It’s official, everybody: Elon Musk has decided to move the Tesla headquarters from California to Texas.
Elon Musk initially announced that he was going to move Tesla’s headquarters to Texas in May 2020, threatening to close the Fremont location “dependent on how Tesla is treated in the future”.
And furthermore, in an interview back in December 2020, Musk didn’t have very benevolent words for California. “If a team is winning for too long, they tend to get complacent. California has been winning for a long time, and I think they’re taking it for granted.”
Musk also had a significant clash in 2020 regarding San Francisco Bay Area’s health authorities’ enforcement of shelter-in-place orders.
But, as it turned out, this threat merely amounted to a tactic to increase output from Fremont.
Tesla’s Relationship with California
The New York Times has highlighted this move to Austin, Texas, claiming that this new change would result in a “blow to California”.
With regard to Tesla’s move to Austin, Musk denies having a hidden agenda. “Just to be clear, we will be continuing to expand our activities in California,” he said. “This is not a matter of sort of Tesla leaving California.”
On the 8th of October 2021, Tesla was reported to have agreed to lease its headquarters’ former location in Palo Alto. This lease will last for about a decade, where the building will fall under Hewlett Packard’s ownership with a lease to the Stanford University Board of Regents. It also completed an office expansion for 325,000 square feet.
Many are nonetheless wondering what the motivation is behind Musk’s decision to move Tesla’s headquarters out of California.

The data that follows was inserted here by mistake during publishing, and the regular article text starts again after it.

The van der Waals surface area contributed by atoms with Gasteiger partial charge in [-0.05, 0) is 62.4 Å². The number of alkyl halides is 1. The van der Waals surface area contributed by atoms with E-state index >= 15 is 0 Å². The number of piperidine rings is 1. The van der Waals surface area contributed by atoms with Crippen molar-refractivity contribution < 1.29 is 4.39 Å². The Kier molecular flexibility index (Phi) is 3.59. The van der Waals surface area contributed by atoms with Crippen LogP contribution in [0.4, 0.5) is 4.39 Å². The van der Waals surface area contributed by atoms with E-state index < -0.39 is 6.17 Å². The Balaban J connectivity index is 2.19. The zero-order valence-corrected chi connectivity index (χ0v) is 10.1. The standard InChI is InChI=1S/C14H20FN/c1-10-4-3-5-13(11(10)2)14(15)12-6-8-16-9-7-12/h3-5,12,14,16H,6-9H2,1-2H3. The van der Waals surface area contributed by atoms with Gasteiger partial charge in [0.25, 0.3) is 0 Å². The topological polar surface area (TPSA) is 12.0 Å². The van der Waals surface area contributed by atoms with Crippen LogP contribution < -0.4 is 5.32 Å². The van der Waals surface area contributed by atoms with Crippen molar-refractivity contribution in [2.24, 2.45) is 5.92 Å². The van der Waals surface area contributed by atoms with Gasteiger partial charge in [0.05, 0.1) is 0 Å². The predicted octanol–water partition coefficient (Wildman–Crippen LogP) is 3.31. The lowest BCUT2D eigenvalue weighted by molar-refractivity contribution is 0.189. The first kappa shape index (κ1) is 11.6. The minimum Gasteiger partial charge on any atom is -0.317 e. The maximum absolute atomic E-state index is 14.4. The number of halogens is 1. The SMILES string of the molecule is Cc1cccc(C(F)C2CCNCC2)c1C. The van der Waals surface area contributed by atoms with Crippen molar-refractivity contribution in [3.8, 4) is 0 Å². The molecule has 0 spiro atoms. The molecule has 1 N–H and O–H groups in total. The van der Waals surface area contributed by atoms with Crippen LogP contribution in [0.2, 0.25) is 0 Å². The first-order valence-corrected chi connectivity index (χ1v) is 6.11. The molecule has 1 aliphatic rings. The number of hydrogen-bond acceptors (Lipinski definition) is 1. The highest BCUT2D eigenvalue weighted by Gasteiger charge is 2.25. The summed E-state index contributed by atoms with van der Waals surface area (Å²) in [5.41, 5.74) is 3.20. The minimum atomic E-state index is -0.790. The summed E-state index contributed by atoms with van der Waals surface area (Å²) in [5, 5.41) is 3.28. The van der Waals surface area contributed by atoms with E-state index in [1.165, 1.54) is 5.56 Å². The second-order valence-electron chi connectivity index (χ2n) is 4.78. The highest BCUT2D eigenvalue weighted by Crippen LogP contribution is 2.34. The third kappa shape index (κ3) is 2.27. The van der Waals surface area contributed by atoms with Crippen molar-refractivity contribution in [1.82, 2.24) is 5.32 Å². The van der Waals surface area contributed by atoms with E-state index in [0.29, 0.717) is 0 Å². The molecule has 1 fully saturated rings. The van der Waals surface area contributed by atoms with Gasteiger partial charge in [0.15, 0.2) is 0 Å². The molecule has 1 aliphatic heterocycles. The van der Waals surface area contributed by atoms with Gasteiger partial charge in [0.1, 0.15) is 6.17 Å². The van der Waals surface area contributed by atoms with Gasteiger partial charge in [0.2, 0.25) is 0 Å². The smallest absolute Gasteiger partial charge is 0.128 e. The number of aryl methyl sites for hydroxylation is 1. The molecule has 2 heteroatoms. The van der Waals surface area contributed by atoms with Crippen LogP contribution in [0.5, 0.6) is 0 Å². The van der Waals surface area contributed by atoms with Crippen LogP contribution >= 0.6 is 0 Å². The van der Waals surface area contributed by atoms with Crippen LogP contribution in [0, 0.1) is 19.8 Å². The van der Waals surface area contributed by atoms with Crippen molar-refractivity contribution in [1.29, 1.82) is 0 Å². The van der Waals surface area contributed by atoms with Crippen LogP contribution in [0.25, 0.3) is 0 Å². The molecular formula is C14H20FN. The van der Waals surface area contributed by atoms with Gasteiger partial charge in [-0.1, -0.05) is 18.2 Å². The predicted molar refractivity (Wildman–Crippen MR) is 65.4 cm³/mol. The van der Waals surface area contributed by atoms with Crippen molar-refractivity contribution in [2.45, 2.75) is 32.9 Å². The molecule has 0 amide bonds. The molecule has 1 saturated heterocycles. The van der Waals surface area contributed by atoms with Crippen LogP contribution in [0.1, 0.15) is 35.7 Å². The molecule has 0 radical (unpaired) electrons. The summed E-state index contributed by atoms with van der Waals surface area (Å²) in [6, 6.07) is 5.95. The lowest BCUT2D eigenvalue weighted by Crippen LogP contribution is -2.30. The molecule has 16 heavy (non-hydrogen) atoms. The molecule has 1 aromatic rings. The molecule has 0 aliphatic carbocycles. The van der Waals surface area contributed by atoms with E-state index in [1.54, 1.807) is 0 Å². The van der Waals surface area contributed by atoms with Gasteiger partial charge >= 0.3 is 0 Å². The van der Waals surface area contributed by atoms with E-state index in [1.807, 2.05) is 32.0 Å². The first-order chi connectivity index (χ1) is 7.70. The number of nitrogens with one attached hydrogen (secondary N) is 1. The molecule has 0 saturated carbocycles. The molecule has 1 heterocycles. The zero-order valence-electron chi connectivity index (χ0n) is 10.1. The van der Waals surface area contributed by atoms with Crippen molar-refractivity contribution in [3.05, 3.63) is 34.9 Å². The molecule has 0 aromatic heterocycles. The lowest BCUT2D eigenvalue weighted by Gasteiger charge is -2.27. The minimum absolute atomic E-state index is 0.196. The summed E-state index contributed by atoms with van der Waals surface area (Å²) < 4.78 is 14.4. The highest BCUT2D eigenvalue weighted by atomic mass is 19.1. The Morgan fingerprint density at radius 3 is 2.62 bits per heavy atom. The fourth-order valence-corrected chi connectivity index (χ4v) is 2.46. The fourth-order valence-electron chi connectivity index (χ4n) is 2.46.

Why Would Elon Musk Move Tesla Out of California?
The Californian government has long supported Tesla via state-funded benefits. State statistics reported that Tesla purchasers received a whopping amount of $334.7 million in state rebates between 2010 to the beginning of 2020. Tesla purchasers were also qualified for rebates by utility companies. And, stemming from the state’s environmental rewards, the price of a Tesla vehicle could potentially be reduced by $13,000 – depending on the customers’ level of income and location.
On the other hand, Texas doesn’t quite offer the same benefits. But the state does outdo California where tax abatements and handouts to Tesla are concerned. Texas’ tax laws are also laxer, where it doesn’t collect personal income tax.
In a tweet by Texas governor Greg Abbott, he welcomed this move by stating, “The Lone Star State is the land of opportunity and innovation.”
Abbott also told CNBC that, “Elon consistently tells me that he likes the social policies in the state of Texas.”
Musk neither confirmed nor denied this statement. Instead, he tweeted in response, “I believe government should rarely impose its will upon the people, and, when doing so, should aspire to maximize their cumulative happiness. That said, I would prefer to stay out of politics.”
New Changes, New Outcomes
The new Texas headquarters will be located a mere 5 minutes from the airport. While Tesla’s growth will be resumed in California, Musk is determined for it to grow exponentially more in its new home. Texas must indeed promise a whole lot of opportunities for the electric vehicle giant. Why else would Elon Musk move Tesla’s headquarters out of California?
What impact this move will truly bring to both California and Texas remains to be seen.